Hypophosphatemic vitamin-D-resistant rickets - Causes, symptoms and treatment. MF.
Jun 24, 2018
Family hypophosphatemic rickets, or phosphate-diabetes, or vitamin-D-resistant rickets( HYPOPHOSPHATEMIC VITAMIN D-RESISTANT RICKETS; HPDR; 307800), was first described by Albrigt et al.in 1937X-linked hypophosphatemic rickets is the most common form of hypophosphataemia, with a frequency of about 1 in 20,000-25,000.
Causes of hypophosphatemic rickets
The disease has an X-linked dominant type of inheritance. It is characterized by full penetrance for hypophosphatemia and incomplete for bone changes. Women transmit a pathological symptom to daughters and sons with a probability of 50%, men - only to daughters with a probability of 100%.In boys, the disease is more severe than that of girls.
The molecular genetic cause of the disease is a mutation in the PHEX gene( Phosphat regulating hormone with homologies to endopeptidases on the X-chromosome).The gene consists of 18 exons and codes for phosphate-regulating endopeptidase( homologous to neutral endopeptidases that regulate the activity of other proteins) controlling the membrane transport of phosphate in the renal tubules, small intestine and possibly other organs. How mutations in the PHEX gene through hypothetical phosphaturic hormone lead to renal phosphate loss and vitamin D metabolism disturbances are still unclear and opinions on this issue are highly controversial. Hypothetical model: it is assumed that the endopeptidase PHEX causes the activation of phosphaturitic hormone. If the mutation in the PHEX gene leads to a loss of endopeptidase activity, then the activity of phosphatonin decreases and, as a result, phosphate loss through the kidneys occurs and no inhibition of the inactivation of 1,25-( OH) 3-vitamin-D occurs.
A genetic defect leads to disturbances in the reabsorption of phosphate in the tubules of the kidneys and its absorption in the small intestine. It is manifested by hyperphosphaturia, hypophosphatemia, increased activity of alkaline phosphatase and the development of rachitis-like changes that can not be treated with vitamin D in normal doses. Hypocalcemia( lack of calcium) is not present or it is insignificant. The concentration of nitrogenous slag and electrolytes in the blood is normal. Other partial kidney functions are normal. The level of citrates in the blood is normal, in contrast to hypocitratemia with normal vitamin-D-deficiency rickets.
The radiograph of bones reveals significant changes in the epi- and metaphyseal zones. The structure of diaphyses differs from that of conventional rickets: along with growth zones, there are zones of osteosclerosis. There is a thickening of the tubular bones due to the one-sided, often medial layer of the periosteum.
Symptoms of hypophosphatemic rickets
The disease begins at the end of the first or the beginning of the second year of life. In patients with children, muscle hypotension, varus deformities of bones, especially the lower extremities, rachitic "bracelets", "rosary", gait disturbance - "duck" gait, lag in growth. Sometimes spontaneous fractures are observed. Teeth erupt normally, but are quickly damaged by caries. Mental development does not suffer.
After the closure of the epiphyseal growth zones, the manifestations of the disease are weakened, but in untreated patients there are severe bone lesions in adulthood.
In adults, hereditary hypophosphatemia can be combined with osteomalacia. Clinically, it is manifested by pain in the bones, muscle weakness, a decrease in growth due to compression of the vertebrae. The level of calcium in the blood is not disturbed, but there is a negative calcium-phosphorus balance.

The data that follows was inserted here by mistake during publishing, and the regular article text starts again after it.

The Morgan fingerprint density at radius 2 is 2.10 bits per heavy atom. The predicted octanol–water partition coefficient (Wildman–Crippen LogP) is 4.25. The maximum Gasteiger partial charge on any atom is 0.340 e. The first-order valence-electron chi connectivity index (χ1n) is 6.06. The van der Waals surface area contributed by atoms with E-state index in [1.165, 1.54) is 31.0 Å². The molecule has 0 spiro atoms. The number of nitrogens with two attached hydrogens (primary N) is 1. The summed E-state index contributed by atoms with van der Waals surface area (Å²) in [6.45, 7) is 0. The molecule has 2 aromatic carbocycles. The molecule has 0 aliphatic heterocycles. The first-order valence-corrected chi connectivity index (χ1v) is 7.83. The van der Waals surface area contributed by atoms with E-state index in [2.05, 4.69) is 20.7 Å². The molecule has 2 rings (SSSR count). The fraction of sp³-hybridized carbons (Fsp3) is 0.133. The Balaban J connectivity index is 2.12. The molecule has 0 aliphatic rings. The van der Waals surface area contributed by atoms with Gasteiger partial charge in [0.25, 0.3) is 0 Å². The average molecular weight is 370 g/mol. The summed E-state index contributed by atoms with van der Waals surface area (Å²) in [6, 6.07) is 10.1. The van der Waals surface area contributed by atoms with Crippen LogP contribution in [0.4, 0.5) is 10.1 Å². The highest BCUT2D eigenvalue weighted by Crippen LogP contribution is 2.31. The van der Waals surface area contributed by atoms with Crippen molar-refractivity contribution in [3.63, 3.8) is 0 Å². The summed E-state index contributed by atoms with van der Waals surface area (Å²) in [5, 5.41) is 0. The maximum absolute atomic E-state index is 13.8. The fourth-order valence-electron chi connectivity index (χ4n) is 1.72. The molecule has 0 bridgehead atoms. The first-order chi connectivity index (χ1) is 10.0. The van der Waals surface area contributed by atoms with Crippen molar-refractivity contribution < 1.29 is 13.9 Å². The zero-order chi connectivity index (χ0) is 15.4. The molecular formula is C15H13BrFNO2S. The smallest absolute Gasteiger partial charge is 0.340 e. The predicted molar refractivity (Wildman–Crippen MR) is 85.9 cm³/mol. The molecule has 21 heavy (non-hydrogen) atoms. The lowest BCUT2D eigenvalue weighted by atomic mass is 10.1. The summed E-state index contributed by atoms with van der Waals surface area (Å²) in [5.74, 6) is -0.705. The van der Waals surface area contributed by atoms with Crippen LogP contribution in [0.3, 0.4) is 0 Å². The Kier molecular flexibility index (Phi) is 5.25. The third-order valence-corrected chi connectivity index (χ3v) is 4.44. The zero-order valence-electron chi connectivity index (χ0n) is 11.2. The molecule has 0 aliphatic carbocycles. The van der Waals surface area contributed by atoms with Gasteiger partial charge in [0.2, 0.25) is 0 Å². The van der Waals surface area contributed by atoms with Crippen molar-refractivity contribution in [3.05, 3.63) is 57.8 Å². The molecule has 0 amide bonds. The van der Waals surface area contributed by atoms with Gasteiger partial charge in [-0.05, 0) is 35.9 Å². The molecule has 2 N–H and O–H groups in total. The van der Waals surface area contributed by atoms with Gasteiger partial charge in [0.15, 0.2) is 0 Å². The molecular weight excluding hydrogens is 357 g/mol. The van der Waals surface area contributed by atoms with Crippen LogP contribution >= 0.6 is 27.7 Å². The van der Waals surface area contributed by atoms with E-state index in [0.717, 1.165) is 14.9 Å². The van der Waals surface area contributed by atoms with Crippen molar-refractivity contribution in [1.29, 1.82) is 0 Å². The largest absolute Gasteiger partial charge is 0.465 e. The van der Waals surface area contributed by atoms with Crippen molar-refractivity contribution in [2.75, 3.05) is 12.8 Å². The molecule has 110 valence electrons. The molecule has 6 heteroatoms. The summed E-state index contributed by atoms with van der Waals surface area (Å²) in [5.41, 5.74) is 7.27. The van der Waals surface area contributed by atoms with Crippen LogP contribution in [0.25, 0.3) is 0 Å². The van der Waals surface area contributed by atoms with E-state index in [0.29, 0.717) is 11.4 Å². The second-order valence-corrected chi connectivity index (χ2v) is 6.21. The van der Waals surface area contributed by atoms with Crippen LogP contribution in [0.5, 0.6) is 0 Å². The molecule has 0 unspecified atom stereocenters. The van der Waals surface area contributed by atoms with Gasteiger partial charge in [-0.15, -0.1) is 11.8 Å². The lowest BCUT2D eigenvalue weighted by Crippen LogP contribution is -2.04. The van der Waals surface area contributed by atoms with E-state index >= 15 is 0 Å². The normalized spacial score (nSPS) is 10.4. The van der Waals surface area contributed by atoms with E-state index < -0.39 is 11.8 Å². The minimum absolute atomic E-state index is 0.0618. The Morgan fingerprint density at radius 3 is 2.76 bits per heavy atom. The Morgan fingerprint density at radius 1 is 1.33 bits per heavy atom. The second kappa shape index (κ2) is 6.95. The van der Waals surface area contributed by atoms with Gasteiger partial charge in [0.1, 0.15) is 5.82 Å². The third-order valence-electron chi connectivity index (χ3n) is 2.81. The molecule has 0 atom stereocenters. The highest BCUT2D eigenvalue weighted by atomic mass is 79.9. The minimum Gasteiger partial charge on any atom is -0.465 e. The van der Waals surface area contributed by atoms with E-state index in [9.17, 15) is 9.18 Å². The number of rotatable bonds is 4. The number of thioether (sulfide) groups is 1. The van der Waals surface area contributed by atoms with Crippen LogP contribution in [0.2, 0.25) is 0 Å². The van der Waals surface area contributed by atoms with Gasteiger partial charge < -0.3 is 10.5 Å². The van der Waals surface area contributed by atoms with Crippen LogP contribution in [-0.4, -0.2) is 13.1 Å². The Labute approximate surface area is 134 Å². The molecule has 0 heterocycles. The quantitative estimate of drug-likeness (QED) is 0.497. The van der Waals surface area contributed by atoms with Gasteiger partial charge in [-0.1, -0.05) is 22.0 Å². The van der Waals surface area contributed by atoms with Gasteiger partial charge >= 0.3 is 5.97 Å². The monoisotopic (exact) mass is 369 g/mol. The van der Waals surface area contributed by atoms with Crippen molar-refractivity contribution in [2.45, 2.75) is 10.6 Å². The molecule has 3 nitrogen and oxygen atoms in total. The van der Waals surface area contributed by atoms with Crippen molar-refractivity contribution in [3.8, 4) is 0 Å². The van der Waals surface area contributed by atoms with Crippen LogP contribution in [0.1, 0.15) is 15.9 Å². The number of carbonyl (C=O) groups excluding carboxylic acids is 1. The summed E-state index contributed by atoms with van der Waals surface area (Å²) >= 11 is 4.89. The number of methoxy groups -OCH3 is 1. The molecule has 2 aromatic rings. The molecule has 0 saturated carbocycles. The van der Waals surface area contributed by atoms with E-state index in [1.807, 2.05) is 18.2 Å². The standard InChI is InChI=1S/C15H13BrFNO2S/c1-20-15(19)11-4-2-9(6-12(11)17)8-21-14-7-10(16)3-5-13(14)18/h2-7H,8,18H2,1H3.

Treatment of hypophosphatemic rickets
There is no satisfactory therapy for hypophosphatemic rickets.
Drug treatment does not affect the underlying genetic defect, but it achieves a clinical cure for rickets and an improvement in bone histology. Treatment should begin as early as possible so that bone deformation can be avoided. The necessary dosages depend on the severity of rickets and the age of the patient. They are higher in young children( or at the beginning of therapy and in older children), then decrease so that during a growth jump during puberty again increase.
In hereditary hypophosphatemic vitamin D-resistant rickets, there is a pronounced tolerance to ergocalciferol preparations. Assigning them in doses appropriate to the physiological needs or used to treat rickets due to vitamin D deficiency does not lead to an increase in the phosphate content in the blood, nor to a decrease in the symptoms of rickets or osteomalacia.
Therefore, for the treatment of phosphatidiabet use drugs in large doses( an average of 30 000-100 000 ME and more per day).Differences in the efficacy of cholecalciferol and ergocalciferol were not detected in this disease. Instead of these funds, dihydrotachysterine can be administered at 0.5-1.5 mg per day. By chemical structure, the latter is close to ergocalciferol.
Under the influence of large doses of ergocalciferol or dihydrotachysterin, calcium absorption in the intestine is enhanced, the balance of calcium and phosphorus is improved, the activity of alkaline phosphatase decreases, presumably due to the inhibitory effect of large doses of these drugs. In this regard, the phenomenon of rickets and osteomalacia subsides. Nevertheless, the excretion( excretion) of phosphate in the urine does not decrease. Therefore, their level in the blood remains reduced, but the growth of patients at the same time is normalized.
Prognosis and complications of
After puberty, the disease can go even without treatment. In adults who survived vitamin D-resistant rickets in childhood, hypophosphatemia, short stature, post-traumatic deformities of the pelvic limbs, often causing caesarean section in women, persists. Relapses are possible during the period of exertion of the mineral metabolism( pregnancy, lactation).